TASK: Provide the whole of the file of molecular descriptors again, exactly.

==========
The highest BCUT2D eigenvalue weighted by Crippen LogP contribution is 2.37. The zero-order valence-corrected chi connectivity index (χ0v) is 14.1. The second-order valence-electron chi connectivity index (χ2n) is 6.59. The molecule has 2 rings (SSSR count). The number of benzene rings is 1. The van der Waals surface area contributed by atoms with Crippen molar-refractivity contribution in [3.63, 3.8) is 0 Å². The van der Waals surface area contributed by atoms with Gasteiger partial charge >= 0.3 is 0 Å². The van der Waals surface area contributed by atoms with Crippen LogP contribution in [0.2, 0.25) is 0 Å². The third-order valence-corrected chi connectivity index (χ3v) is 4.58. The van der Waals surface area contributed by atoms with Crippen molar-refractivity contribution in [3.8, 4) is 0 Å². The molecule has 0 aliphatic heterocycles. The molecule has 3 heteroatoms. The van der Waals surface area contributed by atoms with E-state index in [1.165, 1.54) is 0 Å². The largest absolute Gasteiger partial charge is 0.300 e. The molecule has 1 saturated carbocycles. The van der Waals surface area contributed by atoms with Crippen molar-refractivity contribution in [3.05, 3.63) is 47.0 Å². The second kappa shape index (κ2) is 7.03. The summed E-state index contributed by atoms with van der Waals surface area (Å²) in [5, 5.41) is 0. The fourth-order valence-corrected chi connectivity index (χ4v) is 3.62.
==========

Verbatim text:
The highest BCUT2D eigenvalue weighted by Crippen LogP contribution is 2.37. The zero-order valence-corrected chi connectivity index (χ0v) is 14.1. The second-order valence-electron chi connectivity index (χ2n) is 6.59. The molecule has 2 rings (SSSR count). The number of benzene rings is 1. The van der Waals surface area contributed by atoms with Crippen molar-refractivity contribution in [3.63, 3.8) is 0 Å². The van der Waals surface area contributed by atoms with Gasteiger partial charge >= 0.3 is 0 Å². The van der Waals surface area contributed by atoms with Crippen LogP contribution in [0.2, 0.25) is 0 Å². The third-order valence-corrected chi connectivity index (χ3v) is 4.58. The van der Waals surface area contributed by atoms with Crippen molar-refractivity contribution in [3.8, 4) is 0 Å². The molecule has 0 aliphatic heterocycles. The molecule has 3 heteroatoms. The van der Waals surface area contributed by atoms with E-state index in [1.165, 1.54) is 0 Å². The largest absolute Gasteiger partial charge is 0.300 e. The molecule has 1 saturated carbocycles. The van der Waals surface area contributed by atoms with Crippen molar-refractivity contribution in [3.05, 3.63) is 47.0 Å². The second kappa shape index (κ2) is 7.03. The summed E-state index contributed by atoms with van der Waals surface area (Å²) in [5, 5.41) is 0. The fourth-order valence-corrected chi connectivity index (χ4v) is 3.62.